Biodynamic agriculture is a method created and taught by Rudolph Steiner, conceiver of anthroposophy, in response to observations of decreased soil quality following the introduction of chemical fertilizers at the turn of the century in Europe. Steiner taught of celestial influences on plant growth, and how moon phases and subtle energy forces affect biological systems. Biodynamic agriculture views the farm as a living organism, striking a balance between physical and non-physical realms. Biodynamic agriculture was the first ecological farming method developed as an alternative to conventional (chemical) agriculture and has had a certifying process for farms since 1928 called Demeter.
The organic trade is a rapidly growing industry (about 20% annually nationwide), as is evidenced by the increase in organic farms and the increase in Co-op sales. Organic is catching on, and as people are becoming increasingly aware of what they eat, they seem to be developing an awareness of how their food was grown or handled as well. For whatever reason, people are eating organic, and we should encourage them because it will benefit the land and our quality of air, soil, water, and life.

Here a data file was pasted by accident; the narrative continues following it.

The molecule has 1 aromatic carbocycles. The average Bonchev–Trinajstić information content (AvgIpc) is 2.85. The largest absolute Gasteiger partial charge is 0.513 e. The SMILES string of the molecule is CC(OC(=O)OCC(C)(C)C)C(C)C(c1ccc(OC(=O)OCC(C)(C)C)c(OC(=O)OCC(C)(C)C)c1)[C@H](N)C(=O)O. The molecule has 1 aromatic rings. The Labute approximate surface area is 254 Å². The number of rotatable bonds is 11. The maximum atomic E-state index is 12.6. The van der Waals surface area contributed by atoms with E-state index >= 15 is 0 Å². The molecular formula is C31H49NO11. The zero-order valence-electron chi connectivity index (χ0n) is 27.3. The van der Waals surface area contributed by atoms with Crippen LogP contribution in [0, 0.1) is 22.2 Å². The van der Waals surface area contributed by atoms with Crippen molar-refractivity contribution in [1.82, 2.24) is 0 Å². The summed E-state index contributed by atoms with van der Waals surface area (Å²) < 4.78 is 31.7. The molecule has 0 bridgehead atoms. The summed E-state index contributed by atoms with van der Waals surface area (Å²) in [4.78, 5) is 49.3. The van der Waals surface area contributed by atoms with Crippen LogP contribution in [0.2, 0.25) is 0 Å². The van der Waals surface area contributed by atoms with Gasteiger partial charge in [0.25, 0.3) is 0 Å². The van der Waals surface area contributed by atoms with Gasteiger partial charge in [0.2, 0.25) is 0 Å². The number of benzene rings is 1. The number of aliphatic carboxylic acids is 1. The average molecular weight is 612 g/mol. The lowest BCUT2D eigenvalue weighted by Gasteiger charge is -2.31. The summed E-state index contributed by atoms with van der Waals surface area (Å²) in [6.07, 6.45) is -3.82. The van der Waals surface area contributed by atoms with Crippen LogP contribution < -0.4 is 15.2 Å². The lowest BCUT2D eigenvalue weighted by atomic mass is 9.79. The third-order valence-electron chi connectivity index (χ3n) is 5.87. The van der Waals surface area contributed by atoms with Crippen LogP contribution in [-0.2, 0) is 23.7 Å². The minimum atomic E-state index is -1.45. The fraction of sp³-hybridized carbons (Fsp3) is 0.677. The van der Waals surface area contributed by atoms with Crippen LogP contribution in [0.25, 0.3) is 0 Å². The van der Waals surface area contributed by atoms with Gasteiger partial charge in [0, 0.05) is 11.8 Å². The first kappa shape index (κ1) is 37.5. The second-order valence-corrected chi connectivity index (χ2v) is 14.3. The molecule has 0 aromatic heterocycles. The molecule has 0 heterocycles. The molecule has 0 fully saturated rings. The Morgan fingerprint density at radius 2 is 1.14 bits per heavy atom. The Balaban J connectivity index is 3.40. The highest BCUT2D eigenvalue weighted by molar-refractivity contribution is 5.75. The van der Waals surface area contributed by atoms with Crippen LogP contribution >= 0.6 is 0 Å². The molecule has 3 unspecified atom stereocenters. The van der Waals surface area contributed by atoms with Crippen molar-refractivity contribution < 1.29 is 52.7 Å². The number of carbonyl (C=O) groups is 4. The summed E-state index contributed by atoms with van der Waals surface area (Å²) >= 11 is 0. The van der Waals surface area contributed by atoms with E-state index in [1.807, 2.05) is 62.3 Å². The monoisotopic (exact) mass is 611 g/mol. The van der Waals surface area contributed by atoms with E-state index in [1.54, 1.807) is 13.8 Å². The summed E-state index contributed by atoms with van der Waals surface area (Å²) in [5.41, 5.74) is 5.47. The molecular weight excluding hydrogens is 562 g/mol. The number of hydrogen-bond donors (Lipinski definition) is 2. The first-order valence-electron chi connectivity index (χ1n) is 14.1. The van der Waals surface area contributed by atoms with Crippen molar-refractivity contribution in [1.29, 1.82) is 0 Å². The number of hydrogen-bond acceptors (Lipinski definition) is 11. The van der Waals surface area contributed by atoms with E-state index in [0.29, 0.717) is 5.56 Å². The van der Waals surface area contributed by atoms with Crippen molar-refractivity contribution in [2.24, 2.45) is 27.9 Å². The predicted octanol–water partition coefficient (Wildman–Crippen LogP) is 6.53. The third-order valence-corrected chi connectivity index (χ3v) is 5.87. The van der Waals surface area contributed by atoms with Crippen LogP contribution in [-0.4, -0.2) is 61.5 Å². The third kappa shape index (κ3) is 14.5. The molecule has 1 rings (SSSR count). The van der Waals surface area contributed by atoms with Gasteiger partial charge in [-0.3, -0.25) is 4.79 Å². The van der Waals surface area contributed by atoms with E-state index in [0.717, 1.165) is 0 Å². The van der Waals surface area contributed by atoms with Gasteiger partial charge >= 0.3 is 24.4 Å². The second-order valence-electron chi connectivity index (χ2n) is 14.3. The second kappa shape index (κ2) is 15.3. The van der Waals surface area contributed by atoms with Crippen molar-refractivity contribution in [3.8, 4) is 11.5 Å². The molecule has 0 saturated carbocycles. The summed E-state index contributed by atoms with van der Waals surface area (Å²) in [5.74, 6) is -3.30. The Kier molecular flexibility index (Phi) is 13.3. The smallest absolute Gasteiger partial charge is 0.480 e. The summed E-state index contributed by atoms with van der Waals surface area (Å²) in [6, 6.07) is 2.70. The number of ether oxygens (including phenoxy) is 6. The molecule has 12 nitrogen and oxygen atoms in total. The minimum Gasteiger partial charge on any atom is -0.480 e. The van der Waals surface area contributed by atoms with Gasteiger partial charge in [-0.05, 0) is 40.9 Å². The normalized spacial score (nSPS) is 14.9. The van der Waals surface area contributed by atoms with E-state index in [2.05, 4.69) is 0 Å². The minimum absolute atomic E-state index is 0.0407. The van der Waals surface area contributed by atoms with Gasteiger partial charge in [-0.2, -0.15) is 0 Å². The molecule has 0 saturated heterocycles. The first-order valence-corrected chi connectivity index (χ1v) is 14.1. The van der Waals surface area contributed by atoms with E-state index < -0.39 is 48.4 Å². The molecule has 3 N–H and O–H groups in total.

So, as you grill the local corn, or make pesto salad with local basil and tomatoes, or try to find a new and interesting way to prepare zucchini, think about where your food is coming from. Was is something you were able to grow and harvest, or was it grown by our many professionals in the South Sound region?
Organic is a state of mind, treating food the way we would like to be treated. Organic farming nurtures the land, our community, and makes you feel good about what you are eating. Whether you grow your own food, have an annual CSA share, or carefully select it from the produce rack to prepare it personally, there is still the experience of connecting with your food. These are all steps that are taken for a fulfilling meal that feeds more than your body. Eating is something we must do every day; it is what fuels our lives. Therefore, it’s best to make eating a pleasurable ritual.
Another way to support local, organic food is to come to the Second Annual Harvest Party at Priest Point Park on September 17. The Harvest Party was conceived to bring the Co-op community together for food sharing and relationship building. One of the things we like to do is to acknowledge the local farmers and give them an opportunity to share information about their CSAs (Community Supported Agriculture) and other special activities that take place on their farms. Look for signs at the stores for more details.
By Tatiana Boland, staff member & produce manager